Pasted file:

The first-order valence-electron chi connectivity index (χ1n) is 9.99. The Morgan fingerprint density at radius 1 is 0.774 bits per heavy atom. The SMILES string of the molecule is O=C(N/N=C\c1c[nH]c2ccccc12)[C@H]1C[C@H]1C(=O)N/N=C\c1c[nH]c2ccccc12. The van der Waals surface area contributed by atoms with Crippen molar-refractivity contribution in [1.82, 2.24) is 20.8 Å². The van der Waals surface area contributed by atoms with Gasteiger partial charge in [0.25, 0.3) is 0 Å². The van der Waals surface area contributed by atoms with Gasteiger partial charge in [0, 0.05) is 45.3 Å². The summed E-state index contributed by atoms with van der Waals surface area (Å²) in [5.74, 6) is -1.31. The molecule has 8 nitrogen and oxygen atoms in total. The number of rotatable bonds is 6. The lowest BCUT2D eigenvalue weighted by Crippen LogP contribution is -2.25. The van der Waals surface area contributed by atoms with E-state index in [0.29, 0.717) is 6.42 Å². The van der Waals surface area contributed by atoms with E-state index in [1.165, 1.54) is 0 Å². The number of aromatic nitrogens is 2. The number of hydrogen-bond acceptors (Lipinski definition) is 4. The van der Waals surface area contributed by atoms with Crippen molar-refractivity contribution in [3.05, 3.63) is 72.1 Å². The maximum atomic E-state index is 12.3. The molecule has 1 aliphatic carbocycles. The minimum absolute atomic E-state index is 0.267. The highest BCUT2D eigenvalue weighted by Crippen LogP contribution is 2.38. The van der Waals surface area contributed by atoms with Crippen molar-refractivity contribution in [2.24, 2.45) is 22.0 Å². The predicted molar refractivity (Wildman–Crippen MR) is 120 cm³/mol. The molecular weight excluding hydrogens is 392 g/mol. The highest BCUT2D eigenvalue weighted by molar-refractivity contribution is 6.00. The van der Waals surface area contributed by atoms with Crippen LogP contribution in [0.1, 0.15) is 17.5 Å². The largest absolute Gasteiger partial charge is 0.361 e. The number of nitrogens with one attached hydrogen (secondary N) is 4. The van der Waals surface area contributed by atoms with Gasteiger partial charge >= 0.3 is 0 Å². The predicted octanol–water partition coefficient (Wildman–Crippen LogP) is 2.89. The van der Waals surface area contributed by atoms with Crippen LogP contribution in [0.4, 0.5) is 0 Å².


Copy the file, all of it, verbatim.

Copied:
The first-order valence-electron chi connectivity index (χ1n) is 9.99. The Morgan fingerprint density at radius 1 is 0.774 bits per heavy atom. The SMILES string of the molecule is O=C(N/N=C\c1c[nH]c2ccccc12)[C@H]1C[C@H]1C(=O)N/N=C\c1c[nH]c2ccccc12. The van der Waals surface area contributed by atoms with Crippen molar-refractivity contribution in [1.82, 2.24) is 20.8 Å². The van der Waals surface area contributed by atoms with Gasteiger partial charge in [0.25, 0.3) is 0 Å². The van der Waals surface area contributed by atoms with Gasteiger partial charge in [0, 0.05) is 45.3 Å². The summed E-state index contributed by atoms with van der Waals surface area (Å²) in [5.74, 6) is -1.31. The molecule has 8 nitrogen and oxygen atoms in total. The number of rotatable bonds is 6. The lowest BCUT2D eigenvalue weighted by Crippen LogP contribution is -2.25. The van der Waals surface area contributed by atoms with E-state index in [0.29, 0.717) is 6.42 Å². The van der Waals surface area contributed by atoms with E-state index in [1.165, 1.54) is 0 Å². The number of aromatic nitrogens is 2. The number of hydrogen-bond acceptors (Lipinski definition) is 4. The van der Waals surface area contributed by atoms with Crippen molar-refractivity contribution in [3.05, 3.63) is 72.1 Å². The maximum atomic E-state index is 12.3. The molecule has 1 aliphatic carbocycles. The minimum absolute atomic E-state index is 0.267. The highest BCUT2D eigenvalue weighted by Crippen LogP contribution is 2.38. The van der Waals surface area contributed by atoms with Crippen molar-refractivity contribution in [2.24, 2.45) is 22.0 Å². The predicted molar refractivity (Wildman–Crippen MR) is 120 cm³/mol. The molecular weight excluding hydrogens is 392 g/mol. The highest BCUT2D eigenvalue weighted by molar-refractivity contribution is 6.00. The van der Waals surface area contributed by atoms with Crippen LogP contribution in [0.1, 0.15) is 17.5 Å². The largest absolute Gasteiger partial charge is 0.361 e. The number of nitrogens with one attached hydrogen (secondary N) is 4. The van der Waals surface area contributed by atoms with Gasteiger partial charge >= 0.3 is 0 Å². The predicted octanol–water partition coefficient (Wildman–Crippen LogP) is 2.89. The van der Waals surface area contributed by atoms with Crippen LogP contribution in [0.4, 0.5) is 0 Å².